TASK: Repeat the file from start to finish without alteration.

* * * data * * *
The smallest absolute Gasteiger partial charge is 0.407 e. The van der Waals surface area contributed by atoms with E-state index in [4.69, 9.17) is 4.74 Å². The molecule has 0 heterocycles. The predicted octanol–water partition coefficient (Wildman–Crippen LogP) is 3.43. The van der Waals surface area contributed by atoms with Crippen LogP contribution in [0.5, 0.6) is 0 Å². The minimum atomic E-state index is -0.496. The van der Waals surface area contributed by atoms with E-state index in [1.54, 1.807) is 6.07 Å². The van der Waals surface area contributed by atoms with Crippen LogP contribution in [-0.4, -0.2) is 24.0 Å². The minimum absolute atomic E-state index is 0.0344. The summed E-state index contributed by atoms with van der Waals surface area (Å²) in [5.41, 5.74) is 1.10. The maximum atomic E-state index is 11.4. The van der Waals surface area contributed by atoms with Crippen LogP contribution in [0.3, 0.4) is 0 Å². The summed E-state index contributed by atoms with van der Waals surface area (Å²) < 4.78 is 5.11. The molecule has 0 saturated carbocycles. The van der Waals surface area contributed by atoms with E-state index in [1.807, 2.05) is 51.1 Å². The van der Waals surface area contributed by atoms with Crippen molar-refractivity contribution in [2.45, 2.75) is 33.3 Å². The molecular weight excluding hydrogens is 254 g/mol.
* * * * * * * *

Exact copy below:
The smallest absolute Gasteiger partial charge is 0.407 e. The van der Waals surface area contributed by atoms with E-state index in [4.69, 9.17) is 4.74 Å². The molecule has 0 heterocycles. The predicted octanol–water partition coefficient (Wildman–Crippen LogP) is 3.43. The van der Waals surface area contributed by atoms with Crippen LogP contribution in [0.5, 0.6) is 0 Å². The minimum atomic E-state index is -0.496. The van der Waals surface area contributed by atoms with E-state index in [1.54, 1.807) is 6.07 Å². The van der Waals surface area contributed by atoms with Crippen LogP contribution in [-0.4, -0.2) is 24.0 Å². The minimum absolute atomic E-state index is 0.0344. The summed E-state index contributed by atoms with van der Waals surface area (Å²) in [5.41, 5.74) is 1.10. The maximum atomic E-state index is 11.4. The van der Waals surface area contributed by atoms with Crippen LogP contribution in [0.3, 0.4) is 0 Å². The summed E-state index contributed by atoms with van der Waals surface area (Å²) < 4.78 is 5.11. The molecule has 0 saturated carbocycles. The van der Waals surface area contributed by atoms with E-state index in [1.807, 2.05) is 51.1 Å². The van der Waals surface area contributed by atoms with Crippen molar-refractivity contribution in [2.45, 2.75) is 33.3 Å². The molecular weight excluding hydrogens is 254 g/mol.